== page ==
Part of my summer cleaning involved removing 50 pounds worth of Bon Appetite magazines from my grandmother’s kitchen cabinets. Before throwing monoliths of magazines away, I decided to flip through a few of them. Bon Appetite is a good magazine if cooking is your thing, but what intrigued me was looking at the advertisements. What I found was a time capsule to the late 70s through early 90s that gave me a unique insight into American life.
Considering Bon Appetite‘s readership consisted mainly of housewives, the ads were targeted to things they would buy. The majority of ads were for cars, refrigerators and cigarettes. (Sidenote: I wonder what my experience would have been if I were reading vintage Tiger Beat magazines? Or New Yorkers? Or Playboy?)
In terms of the most ads placed, Honda reigned supreme. I can’t imagine what their budget for print advertising was, since they often took up two pages. And those ads often doubled as essays. I mean who is going to read all that text? It’s practically another story in itself!
They also win in brand recognition, because their style (simple black on white text, same font and basic photo) was uniform for all their spots.
Seeing ads for anything technology related is especially bewildering, since what is marketed as “innovating” five years ago is now obsolete. That made looking at cars and refrigerators all the more entertaining.
It’s weird to think that having a fridge that was a different color was something that was marketable. It seems so quaint now; since there are refrigerators on the market that double as smart phones. Alas, there are those weird instances of a product being ahead of its time, like the Frigidaire Conversation Piece. A radio, cassette player and recorder in your fridge? I guess smacking all of the latest technologies on the kitchen fridge isn’t a new trend.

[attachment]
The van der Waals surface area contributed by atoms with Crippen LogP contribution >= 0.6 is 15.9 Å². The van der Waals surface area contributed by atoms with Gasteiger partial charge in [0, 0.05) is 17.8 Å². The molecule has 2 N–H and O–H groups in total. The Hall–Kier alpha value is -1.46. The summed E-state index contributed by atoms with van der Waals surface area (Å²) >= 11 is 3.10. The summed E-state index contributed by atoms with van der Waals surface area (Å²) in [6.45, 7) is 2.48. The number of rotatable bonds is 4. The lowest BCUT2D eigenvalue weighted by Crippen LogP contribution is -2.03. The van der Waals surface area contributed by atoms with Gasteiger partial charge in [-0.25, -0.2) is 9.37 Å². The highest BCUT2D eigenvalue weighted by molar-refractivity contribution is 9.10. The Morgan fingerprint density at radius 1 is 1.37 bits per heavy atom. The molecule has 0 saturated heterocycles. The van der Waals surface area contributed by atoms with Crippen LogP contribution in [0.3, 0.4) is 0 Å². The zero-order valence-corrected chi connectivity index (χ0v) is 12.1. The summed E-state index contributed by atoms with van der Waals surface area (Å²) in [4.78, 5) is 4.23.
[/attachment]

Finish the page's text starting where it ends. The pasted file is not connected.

There were plenty of other signs of the times in these pages. Celebrities endorsing things whose names were completely lost on me. Products that are now rendered useless. Women’s hairstyles inflating and deflating over time. But the most interesting part of looking at these magazines was seeing all the cigarette ads.
It’s truly mind warping to see ads selling a product that is now universally known as a major health risk. I can’t imagine seeing cigarette ads in any cooking or housekeeping magazine nowadays.
As I looked through editions from the 70s through the 90s, brands began distancing themselves from the very product they were selling. They went from bragging about how great their cigarettes tasted to not mentioning the flavor at all. The models in their pictures weren’t even smoking. By the 90s magazines, a company boasted about how their cigs were the ones with the least amount of tar in them.
Flipping through an Entertainment Weekly the other day, I saw an ad for Newports. It caught me off guard; I recognized their trademark green background only because I had seen it so much in a those magazines from thirty years ago. Maybe it’s because of the magazines I was exposed to, but the only time I saw cigarette ads in print was in DARE class. It serves as a reminder to how quickly the public can change their views on a product. Seeing how companies respond to consumer attitudes in the lens of advertising shows how relentless they are. Even when they know what they’re selling is terrible, they will always find ways to do so.